According to the survey, most Chinese astronauts have a preference for Sichuan-style spicy food. In addition, compared with sweet-and-sour sauces, spicy sauces are always the first to be used up, the sources said.
Before the televised conversation, Xi and a host of high-ranking officials watched livestreams of Nie practicing operating a mechanical arm and Liu and Tang assembling a spacesuit designed for extravehicular activity.
A Chinese national flag and a Party flag are tied to the walls of the space station’s core module.
Pang Zhihao, a spaceflight researcher in Beijing with knowledge of China’s manned space program, said the call took place as Tianhe flew over China as the result of careful arrangement to ensure the smooth transmission of video signals between the Beijing center and the module.
“There was a double-insurance mechanism that involved a relay satellite network and ground-based tracking stations, which was intended to make sure the signal transmission would be stable and reliable,” he said. “Actually, our Tianlian-series relay satellites alone are capable of realizing such a ground-spacecraft video call.”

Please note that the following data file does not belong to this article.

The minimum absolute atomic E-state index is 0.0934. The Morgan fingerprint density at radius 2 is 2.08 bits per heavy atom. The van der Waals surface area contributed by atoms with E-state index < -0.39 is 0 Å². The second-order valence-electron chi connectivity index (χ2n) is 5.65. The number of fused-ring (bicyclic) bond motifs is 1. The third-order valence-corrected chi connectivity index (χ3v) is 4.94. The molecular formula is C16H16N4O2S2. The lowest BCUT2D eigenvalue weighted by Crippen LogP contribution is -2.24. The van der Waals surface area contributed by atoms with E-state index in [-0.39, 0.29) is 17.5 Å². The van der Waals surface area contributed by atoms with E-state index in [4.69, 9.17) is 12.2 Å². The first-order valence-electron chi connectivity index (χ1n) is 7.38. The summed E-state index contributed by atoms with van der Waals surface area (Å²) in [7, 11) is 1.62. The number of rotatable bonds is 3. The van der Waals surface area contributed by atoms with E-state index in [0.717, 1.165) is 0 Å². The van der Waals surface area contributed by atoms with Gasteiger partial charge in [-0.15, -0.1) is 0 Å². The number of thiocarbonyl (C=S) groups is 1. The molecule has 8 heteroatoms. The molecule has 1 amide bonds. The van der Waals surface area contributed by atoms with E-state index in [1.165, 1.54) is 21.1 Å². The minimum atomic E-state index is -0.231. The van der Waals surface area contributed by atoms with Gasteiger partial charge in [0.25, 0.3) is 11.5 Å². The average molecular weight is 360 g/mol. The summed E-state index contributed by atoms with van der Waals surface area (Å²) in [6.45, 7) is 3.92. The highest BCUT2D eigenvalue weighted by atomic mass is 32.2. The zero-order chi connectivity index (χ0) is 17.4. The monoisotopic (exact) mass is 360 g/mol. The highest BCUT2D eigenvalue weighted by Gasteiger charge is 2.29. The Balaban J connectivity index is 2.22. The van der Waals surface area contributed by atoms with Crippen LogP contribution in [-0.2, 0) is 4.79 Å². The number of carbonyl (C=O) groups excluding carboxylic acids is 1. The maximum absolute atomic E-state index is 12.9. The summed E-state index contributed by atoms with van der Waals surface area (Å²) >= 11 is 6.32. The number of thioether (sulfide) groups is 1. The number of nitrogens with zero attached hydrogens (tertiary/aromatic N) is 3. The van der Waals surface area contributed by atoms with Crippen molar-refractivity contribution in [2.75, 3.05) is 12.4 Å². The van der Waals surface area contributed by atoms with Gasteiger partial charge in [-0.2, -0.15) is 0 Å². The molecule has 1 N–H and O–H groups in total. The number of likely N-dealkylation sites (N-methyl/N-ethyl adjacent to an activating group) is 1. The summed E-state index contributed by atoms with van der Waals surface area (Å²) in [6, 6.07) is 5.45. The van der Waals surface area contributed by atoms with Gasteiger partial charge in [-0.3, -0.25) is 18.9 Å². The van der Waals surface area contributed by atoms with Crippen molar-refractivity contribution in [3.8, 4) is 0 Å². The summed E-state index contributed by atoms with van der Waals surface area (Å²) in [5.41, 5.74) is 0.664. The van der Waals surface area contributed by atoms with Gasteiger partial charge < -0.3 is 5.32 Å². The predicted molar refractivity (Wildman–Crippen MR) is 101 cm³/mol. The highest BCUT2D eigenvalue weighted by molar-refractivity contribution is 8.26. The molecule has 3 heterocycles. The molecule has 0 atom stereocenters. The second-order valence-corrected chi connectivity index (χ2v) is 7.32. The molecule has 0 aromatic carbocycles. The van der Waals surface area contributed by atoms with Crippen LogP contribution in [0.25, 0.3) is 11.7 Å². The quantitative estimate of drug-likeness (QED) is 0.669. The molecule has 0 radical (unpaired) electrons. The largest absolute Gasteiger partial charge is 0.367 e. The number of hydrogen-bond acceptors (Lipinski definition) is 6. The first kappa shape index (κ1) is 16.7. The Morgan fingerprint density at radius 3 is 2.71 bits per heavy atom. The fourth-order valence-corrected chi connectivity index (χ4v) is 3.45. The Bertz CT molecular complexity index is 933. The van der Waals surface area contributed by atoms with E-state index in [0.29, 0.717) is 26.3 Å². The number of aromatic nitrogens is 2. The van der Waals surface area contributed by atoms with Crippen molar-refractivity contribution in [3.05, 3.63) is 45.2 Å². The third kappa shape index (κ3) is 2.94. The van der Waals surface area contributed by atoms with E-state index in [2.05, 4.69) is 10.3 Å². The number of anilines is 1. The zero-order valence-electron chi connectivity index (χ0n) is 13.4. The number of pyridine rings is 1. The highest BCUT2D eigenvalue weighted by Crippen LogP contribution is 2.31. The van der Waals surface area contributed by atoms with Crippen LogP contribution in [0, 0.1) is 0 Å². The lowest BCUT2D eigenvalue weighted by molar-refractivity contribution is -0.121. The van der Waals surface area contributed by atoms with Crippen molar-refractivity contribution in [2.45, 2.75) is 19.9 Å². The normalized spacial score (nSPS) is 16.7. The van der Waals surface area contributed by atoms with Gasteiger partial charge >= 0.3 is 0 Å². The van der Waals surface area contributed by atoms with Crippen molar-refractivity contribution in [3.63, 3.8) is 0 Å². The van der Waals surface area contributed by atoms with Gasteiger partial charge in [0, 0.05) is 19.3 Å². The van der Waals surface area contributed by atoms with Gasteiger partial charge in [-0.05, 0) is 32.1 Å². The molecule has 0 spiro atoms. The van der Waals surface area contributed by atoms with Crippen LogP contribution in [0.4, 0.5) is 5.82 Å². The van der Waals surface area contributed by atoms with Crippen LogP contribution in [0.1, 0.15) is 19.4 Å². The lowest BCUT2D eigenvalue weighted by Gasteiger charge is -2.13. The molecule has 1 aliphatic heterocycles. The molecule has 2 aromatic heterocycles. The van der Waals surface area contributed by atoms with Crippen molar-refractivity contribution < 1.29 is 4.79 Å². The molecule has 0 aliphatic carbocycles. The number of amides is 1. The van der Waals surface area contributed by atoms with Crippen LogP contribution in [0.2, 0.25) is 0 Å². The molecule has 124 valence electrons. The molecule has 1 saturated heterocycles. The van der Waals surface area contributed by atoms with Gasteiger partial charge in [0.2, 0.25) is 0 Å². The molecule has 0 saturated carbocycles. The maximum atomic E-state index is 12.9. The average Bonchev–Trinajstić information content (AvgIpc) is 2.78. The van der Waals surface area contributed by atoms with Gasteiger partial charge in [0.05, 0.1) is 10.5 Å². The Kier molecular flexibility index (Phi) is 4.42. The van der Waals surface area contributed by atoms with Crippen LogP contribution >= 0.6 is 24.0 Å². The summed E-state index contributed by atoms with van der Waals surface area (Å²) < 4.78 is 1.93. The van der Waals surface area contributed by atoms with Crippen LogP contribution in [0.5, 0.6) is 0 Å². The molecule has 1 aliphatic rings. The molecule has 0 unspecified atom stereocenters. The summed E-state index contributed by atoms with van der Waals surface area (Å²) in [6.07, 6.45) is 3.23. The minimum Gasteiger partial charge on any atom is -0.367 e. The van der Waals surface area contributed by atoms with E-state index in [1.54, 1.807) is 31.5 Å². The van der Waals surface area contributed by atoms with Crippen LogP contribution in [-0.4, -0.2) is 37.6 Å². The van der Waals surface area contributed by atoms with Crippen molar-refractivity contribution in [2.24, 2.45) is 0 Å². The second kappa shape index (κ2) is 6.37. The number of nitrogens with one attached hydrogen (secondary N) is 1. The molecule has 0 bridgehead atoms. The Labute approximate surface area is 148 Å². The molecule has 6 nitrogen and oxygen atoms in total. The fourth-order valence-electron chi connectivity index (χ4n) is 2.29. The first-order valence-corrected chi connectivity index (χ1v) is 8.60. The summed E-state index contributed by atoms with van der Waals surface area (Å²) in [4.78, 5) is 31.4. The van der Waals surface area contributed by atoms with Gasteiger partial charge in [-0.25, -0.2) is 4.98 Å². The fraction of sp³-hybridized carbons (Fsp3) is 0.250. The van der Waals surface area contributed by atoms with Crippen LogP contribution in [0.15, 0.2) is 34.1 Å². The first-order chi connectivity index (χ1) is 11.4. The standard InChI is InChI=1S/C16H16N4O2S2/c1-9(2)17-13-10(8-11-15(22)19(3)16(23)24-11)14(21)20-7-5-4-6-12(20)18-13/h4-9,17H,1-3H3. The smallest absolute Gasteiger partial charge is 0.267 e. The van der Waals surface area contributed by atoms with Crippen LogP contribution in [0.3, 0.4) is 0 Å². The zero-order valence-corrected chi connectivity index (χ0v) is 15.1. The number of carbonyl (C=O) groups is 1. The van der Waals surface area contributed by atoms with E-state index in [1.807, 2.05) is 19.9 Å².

The country now operates a space-based relay network consisting of four Tianlian satellites in geostationary orbit that are able to transmit signals between spacecraft and anywhere in the world, Pang said.
The three astronauts entered Tianhe on June 17 after their Shenzhou XII spacecraft docked with the module earlier in the day, becoming the first occupants of the module, the first and central component of the Chinese station, which is called Tiangong, or Heavenly Palace. They are scheduled to stay there for three months for a wide variety of tasks.
Their spaceship was launched on a Long March 2F carrier rocket that blasted off on June 17 from the Jiuquan Satellite Launch Center in northwestern China.
Shenzhou XII, the nation’s seventh manned space mission, is part of the Tiangong station program, which aims to complete a three-component station in a low-Earth orbit about 400 kilometers above the ground before the end of 2022.
In the near future, three manned missions and three robotic cargo flights will be conducted for the station’s construction. Two large space labs will also be lifted to link up with the station.